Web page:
Maharashtra Can Save 75000 Crore By Shifting To Green Energy

As one of India’s more developed states, Maharashtra has been making slow but steady progress towards a clean energy transition through solar agricultural feeders, solarisation of diesel pumps and procurement of new solar power.

Planet Outlook
Ashish Fernandes - June 17, 2021
Maharashtra Can Save 75000 Crore By Shifting To Green Energy

New research suggests that there are several win-win measures that the state government and the discom MSEDCL can take to accelerate the energy transition while also delivering public benefits in terms of lower priced electricity, reduced air pollution and climate impacts. 

 

Maharashtra, like the rest of India, is already facing the financial impacts of a changing climate. In 2019, the state saw flood events that caused the loss of over 945 million ha. of crops[1] and the loss of at least 377 lives, with Mumbai alone hit by five “extreme rainfall” days.[2] Even as hundreds of thousands were displaced by floods in the western part of the state in 2019, the regions of Vidarbha and Marathwada were in the midst of a severe drought.[3] In the last five years, Mumbai has had three near-brushes with cyclones.[4] The cumulative financial impact from loss of life, property and economic disruptions is undermining the economic and social development of the state.[5] To make matters worse, the state’s budget has now been stretched thin by the Covid-19 pandemic.

 

New analysis from research group Climate Risk Horizons suggests that the state government can save thousands of crores over the next few years through three measures: the quick retirement of 4,020 MW of old coal power plants by 2022, halting ongoing construction of the new Bhusawal unit 6 that is surplus to requirements and the longer-term replacement of expensive coal power contracts with cheaper renewable energy by 2030.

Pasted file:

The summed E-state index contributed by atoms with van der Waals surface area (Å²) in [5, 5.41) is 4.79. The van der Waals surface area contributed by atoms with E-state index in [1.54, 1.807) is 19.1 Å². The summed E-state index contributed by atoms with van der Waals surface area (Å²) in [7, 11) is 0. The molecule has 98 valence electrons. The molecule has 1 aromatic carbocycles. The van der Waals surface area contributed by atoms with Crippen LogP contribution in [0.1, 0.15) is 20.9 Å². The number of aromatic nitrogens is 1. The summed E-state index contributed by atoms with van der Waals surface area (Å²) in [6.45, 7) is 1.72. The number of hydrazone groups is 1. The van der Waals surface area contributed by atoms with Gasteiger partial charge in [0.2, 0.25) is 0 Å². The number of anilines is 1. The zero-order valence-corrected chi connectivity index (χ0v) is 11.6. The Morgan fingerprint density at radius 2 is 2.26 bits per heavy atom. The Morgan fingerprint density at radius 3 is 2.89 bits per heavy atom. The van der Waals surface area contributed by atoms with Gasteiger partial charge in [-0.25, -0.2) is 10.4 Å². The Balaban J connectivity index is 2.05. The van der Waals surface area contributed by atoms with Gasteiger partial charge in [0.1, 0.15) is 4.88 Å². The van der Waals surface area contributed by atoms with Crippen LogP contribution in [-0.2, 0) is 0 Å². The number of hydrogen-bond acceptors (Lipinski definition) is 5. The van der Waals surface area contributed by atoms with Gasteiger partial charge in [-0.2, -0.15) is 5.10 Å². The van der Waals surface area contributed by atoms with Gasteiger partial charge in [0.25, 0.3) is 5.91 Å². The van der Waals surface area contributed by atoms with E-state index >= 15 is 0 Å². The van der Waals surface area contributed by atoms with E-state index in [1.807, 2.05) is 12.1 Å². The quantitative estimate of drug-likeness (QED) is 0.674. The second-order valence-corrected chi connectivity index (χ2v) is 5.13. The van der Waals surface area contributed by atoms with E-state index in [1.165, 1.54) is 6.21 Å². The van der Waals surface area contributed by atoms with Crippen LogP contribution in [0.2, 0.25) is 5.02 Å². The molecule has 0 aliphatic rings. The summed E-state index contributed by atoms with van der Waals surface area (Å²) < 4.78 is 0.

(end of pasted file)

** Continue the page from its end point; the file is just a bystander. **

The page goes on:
Each of these measures will generate savings, which can be used to improve efficiencies in the electricity system, further reducing subsidy payouts from the government to Maharashtra State Electricity Distribution Co. Ltd (MSEDCL).

 

Older coal plants are typically less efficient, more polluting and will need to meet the 2015 air and water emission norms notified by the Ministry of Environment, Forests and Climate Change by 2024 at the latest. So far, MAHAGENCO has made little progress on installing pollution control equipment on its older plants, of which several are in pollution hotspots Nagpur and Chandrapur.

 

Retiring these old units (Bhusawal Unit 3, Chandrapur Units 3-7, Khaparkheda Units 1-4, Koradi Unit 6 & 7, Nashik Units 3-5) instead of incurring the capital expenditure to retrofit them will save approximately ₹ 2,000 cr. in avoided costs. The cost of electricity from these units is far more expensive than recent competitive tariffs for renewable energy. Replacing the scheduled generation from these old units with cheaper renewable electricity will save about ₹1,600 cr. annually (₹ 8,000 cr. over a 5 year period) in terms of lower power purchase costs.